Retain 50% More After Studying

It’s every student’s dream to be able to listen to one lecture or read the book or his/her notes one time and retain everything. While it’s a rare few who are actually able to do such a thing, others are left to rely on brainhacks to keep their memory buff and in tip-top shape.

Today’s smart strategy gives you one brainhack that gets you 50% closer to your ability to remember information after one sitting. In 2011, a study revealed that students who took a test (or quizzed themselves) following a study/review session were able to recall 50% more information a week later than those that did not test themselves.

What does this mean for you? Testing is an effective study strategy.

How can you implement this strategy into your current study plan? Easy!

Set out to review a specific set of material for your study session. Be sure you’ve already planned what you’re going to study for the week and/or day. Then, there are three different ways you can incorporate testing into your study session.

  1. Pre-test: start off by testing yourself over the material prior to reviewing it.
  2. Post-test: end your study session with 25-50 questions.
  3. Next day test: before your study session the next day, test yourself on the material you reviewed the day before. Take a quick but short quiz (maybe 15-20 questions). This further instills the information in your memory.

While the study only used one test at the end of a review session to find that retention was boosted, one can imagine that testing yourself on all sides of a study session can improve retention even more.

You might wonder how you are supposed to test yourself. Where will you get your questions from? There are plenty of question banks, testing books, and other resources available online.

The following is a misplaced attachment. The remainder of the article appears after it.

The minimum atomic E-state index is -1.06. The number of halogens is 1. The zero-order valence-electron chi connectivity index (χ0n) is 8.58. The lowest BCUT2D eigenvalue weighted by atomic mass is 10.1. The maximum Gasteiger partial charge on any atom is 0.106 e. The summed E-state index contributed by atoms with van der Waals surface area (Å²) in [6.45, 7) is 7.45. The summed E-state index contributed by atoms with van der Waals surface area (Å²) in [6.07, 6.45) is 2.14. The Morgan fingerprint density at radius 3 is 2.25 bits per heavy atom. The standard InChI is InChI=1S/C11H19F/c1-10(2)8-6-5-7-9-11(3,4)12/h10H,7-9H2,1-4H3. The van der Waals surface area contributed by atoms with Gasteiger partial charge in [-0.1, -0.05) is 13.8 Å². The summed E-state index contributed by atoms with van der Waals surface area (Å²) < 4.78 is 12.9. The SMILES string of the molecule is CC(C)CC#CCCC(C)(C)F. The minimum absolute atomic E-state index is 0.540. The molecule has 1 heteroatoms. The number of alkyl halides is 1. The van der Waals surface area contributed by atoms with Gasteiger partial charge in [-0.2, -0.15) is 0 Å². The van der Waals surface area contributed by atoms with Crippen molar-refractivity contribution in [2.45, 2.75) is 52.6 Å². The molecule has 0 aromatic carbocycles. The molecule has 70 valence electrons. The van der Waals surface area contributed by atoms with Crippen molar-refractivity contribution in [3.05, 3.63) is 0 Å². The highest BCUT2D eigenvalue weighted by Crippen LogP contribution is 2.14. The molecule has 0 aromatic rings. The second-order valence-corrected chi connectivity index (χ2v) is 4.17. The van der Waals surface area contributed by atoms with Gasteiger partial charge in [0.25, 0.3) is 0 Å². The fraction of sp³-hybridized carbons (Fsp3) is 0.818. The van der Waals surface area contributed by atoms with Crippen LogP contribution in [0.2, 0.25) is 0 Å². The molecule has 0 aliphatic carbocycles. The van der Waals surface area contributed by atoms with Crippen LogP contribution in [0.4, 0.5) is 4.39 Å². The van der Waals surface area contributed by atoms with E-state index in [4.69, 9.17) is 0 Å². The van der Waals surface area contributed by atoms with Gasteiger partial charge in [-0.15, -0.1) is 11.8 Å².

If you’re interested in learning more about several of the resources of available to you, I’ve reviewed nine different resources for nursing students in my eBook, “Smart Strategies for Nursing School: How to Study, Manage Your Time, and Still Have a Life.” You can pick up a copy at amazon to see for yourself how these nine different resources compare to one another.

Otherwise, you can do a simple google search to see what’s available. Either way, there is plenty out there for you to use to test yourself  Testing is vital to being successful in nursing.

Happy testing,


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How to Increase Mental Agility with the Pomodoro Technique

The Pomodoro Technique is a unique strategy for approaching how long to spend studying per study session.

The length of time spent studying varies from student to student. If you have ADD, you might have short, snappy study sessions. If you’re a perfectionist, you might study for hours on end with no breaks. The Pomodoro Technique offers a sweet solution in the middle.

The technique was developed by an Italian guy while he attended university. As a means to increase mental agility, he set his tomato (pomodoro) kitchen timer to 25 minutes. At the end of 25 minutes he took a five minute break. That counted as one out of four short sessions.

When he tallied a total of four 25 minute sessions and three breaks he took a long break, about 30 minutes. Once the long break was over he restarted the tally marks.

In today’s smart strategy, I alter the original Pomodoro Technique from 25 minutes to 45 minutes. The increased length of time was better for my personal workflow. I felt like that gave me plenty of time to get into my studies. You might be different. Try different times, ranging from 25 to 45. If I felt like I was in a good flow, I kept studying for an additional 5 minutes. I lost focus quickly if I went longer than 50 minutes.

Use the Pomodoro Technique to your advantage to stay alert and focused during your study sessions.

On breaks refuel with water or a snack. Stand outside to soak up a few rays of sunshine while deep breathing to relieve stress. Stretch your legs, arms, and back to increase blood flow throughout your body. Do a few jumping jacks to increase your energy level.